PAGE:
Nearly seven years to the day after Nick Saban notoriously said, “I’m not going to be the Alabama coach,” he has essentially said that he’s always going to be the Alabama coach.
“We are excited about the future and the University of Alabama is where I plan to end my coaching career,” Saban said in a statement issued in connection with his new contract extension in Tuscaloosa, via CFT.
Key word: Plan. Plans can change. Plans do change.
Saban wasn’t speaking off the cuff. It was a written statement. Every word of a written statement is, or at least should be, picked with care.
“Plan” sends a far different message than “will.” Saban didn’t say will. He’ll never say will.
And that will leave the door open, even if only a crack, for a chance to show that he can compete at the highest level of the sport, where the draft and salary cap prevents the best recruiter in football history from stocking the roster and sweet-talking backups who would be starters elsewhere into staying put.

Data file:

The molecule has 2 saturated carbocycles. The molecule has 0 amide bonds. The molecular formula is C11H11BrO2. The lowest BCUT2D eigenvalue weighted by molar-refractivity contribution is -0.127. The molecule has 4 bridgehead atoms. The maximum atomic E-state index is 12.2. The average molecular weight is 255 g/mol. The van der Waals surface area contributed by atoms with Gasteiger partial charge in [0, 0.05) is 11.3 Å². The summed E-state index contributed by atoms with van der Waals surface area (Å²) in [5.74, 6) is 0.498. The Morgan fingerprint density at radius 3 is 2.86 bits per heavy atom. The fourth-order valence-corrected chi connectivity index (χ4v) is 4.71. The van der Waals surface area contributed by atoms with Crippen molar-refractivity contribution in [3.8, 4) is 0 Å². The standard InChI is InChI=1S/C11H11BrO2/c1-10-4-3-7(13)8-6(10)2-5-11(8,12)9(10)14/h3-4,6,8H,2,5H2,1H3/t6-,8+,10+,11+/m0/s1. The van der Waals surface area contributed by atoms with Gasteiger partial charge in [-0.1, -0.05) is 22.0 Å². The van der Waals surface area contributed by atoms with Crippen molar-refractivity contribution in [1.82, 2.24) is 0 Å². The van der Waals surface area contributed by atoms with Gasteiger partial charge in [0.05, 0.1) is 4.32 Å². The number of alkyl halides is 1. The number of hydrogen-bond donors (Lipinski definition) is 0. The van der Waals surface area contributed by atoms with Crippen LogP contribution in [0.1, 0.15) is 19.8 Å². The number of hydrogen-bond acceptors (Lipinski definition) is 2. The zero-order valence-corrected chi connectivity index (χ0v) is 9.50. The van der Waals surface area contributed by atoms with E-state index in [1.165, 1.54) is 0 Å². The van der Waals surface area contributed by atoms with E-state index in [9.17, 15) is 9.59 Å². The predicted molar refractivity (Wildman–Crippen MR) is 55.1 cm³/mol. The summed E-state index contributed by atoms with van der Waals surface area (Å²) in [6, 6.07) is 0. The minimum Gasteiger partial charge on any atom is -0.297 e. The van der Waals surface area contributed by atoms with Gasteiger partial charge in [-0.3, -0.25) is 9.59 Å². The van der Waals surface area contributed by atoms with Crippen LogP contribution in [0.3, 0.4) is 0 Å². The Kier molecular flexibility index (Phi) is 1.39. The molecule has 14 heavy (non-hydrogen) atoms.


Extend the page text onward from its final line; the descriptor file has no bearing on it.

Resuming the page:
While a return to pro football remains unlikely, the right set of circumstances could lure Saban back. It likely would take a lot of money, a franchise quarterback with five or more years left to play, a great cap situation, the availability of a G.M. whom Saban trusts to help make excellent personnel decisions, and an owner who will butt out and let Saban do his thing.
Those planets may not line up before the 62-year-old Saban’s plans necessarily become reality. But with Saban, it’s always important to expect the unexpected.
Like, you know, Saban staying with Alabama at a time when it appeared he’d be headed to Texas.